PASCO COUNTY — Pasco County commissioners are strongly considering a moratorium on multi-family development since the Live Local Act went into effect. 

The new law aims to address Florida’s affordable housing crisis by allowing developers to request the rezoning of commercial properties into residential. However, some say the county’s long-term development plans are now facing disruptions.

What You Need To Know

  • Pasco County experiencing development ‘imbalance’ because of Live Local Act, leaders say 

  • Leaders with the Pasco County Commission say they are not against affordable housing, but say building them in the wrong location could kill efforts to create jobd

  • Pasco Economic Development Council says the county’s long-term development plans are now facing disruptions

  • A preemption of Live Local Act wont allow cities and counties to collect any tax revenue for 30 years

Leaders with the Pasco County Commission say they are not against affordable housing, but say building them in the wrong location could kill their efforts for job creation. 

“These are sites that we've already gone out and made available for industry,” Pasco Economic Development Council president Bill Cronin said.

Cronin points out that they’ve been working for years to get industrial and commercial sites up and running for new businesses to invest in. He says infrastructure for jobs and manufacturing will cost them 20 cents on the dollar. 

“We've historically been a bedroom community and it costs a lot more money to serve residential than it does to cost industry and job creation,” Cronin said.

Pasco County commissioner Seth Weightman has raised concerns about the passing of the Live Local Act, which he believes could put the development of affordable housing in jeopardy. One of his worries is the potential for property owners to rezone commercial and mixed-use properties for multi-family use, resulting in losses on their investment.

Under the new law, the owner of a lot on Overpass Road plans to rezone it for an apartment building, which experts say exploits a major loophole in the legislation. Although the goal of the law is to promote affordable housing, this loophole could have unintended consequences.

“Affordability of housing is a great problem everywhere in our state, and we want to be good partners and help them find a solution that folks can afford to live. But, we can't put residential product on sites that are meant for jobs,” Weightman said.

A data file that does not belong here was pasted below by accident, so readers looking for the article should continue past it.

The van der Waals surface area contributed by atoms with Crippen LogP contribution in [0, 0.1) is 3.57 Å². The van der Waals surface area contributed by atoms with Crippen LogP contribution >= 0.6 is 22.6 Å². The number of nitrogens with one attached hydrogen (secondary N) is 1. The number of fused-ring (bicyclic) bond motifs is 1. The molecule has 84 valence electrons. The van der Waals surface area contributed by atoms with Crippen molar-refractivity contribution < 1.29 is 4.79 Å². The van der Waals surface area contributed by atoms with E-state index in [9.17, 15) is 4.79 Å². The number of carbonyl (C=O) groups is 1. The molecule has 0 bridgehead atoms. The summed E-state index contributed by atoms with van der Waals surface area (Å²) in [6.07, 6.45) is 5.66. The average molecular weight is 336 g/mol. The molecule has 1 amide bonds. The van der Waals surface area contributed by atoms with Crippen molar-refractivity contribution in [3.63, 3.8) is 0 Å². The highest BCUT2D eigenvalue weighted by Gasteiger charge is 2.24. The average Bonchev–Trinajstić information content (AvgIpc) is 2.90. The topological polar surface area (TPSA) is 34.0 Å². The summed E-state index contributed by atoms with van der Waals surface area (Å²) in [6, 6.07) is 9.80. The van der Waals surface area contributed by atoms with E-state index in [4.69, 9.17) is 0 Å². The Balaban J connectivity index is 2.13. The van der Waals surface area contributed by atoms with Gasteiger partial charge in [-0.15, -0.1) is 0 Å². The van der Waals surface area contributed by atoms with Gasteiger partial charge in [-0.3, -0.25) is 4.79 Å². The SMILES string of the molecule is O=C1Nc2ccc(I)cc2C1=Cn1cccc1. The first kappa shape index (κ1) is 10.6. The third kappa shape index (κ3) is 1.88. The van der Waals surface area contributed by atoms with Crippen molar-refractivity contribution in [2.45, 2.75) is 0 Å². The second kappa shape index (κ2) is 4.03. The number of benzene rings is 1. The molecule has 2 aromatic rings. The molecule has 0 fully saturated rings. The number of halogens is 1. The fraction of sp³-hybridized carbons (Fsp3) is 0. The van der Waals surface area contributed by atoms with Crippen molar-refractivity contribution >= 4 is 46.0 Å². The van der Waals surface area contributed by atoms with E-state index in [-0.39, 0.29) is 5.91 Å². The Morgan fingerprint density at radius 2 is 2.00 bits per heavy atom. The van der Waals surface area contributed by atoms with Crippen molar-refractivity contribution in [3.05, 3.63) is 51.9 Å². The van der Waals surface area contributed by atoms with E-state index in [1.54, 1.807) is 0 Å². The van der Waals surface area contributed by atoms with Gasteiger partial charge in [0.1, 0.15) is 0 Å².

Weightman thinks that the new law enforces a standardized approach that does not consider unique circumstances, thereby leading to an imbalance.

“We are housing rich — and jobs poor which is why we protect these sites,” he said.

The Pasco County commission reports spending over $64 million on the I-75 and Overpass Road interchange, which opened a year ago.

“The taxing ability on a live local project...there's a there's a preemption where the cities and counties won't collect any tax revenue for 30 years and we're still required to provide police and fire and all the services that go into a residential development," Weightman said. "We're about to invest another $25 million in the old Pascoe Road widening and improvements for our next phase. We didn't necessarily plan for hundreds and hundreds and hundreds of new cars coming in there on a residential project. So, the live local act preempts us from our ability to plan.”

Weightman has warned that deals may not go through if businesses are unable to properly plan for the communities they intend to invest in.

Pasco, Hillsborough, and Pinellas counties recently held a meeting to discuss the challenges of the Live Local Act. Commissioner Weightman has stated that they intend to request the legislature amend the law and adopt unique solutions for affordable housing for each county.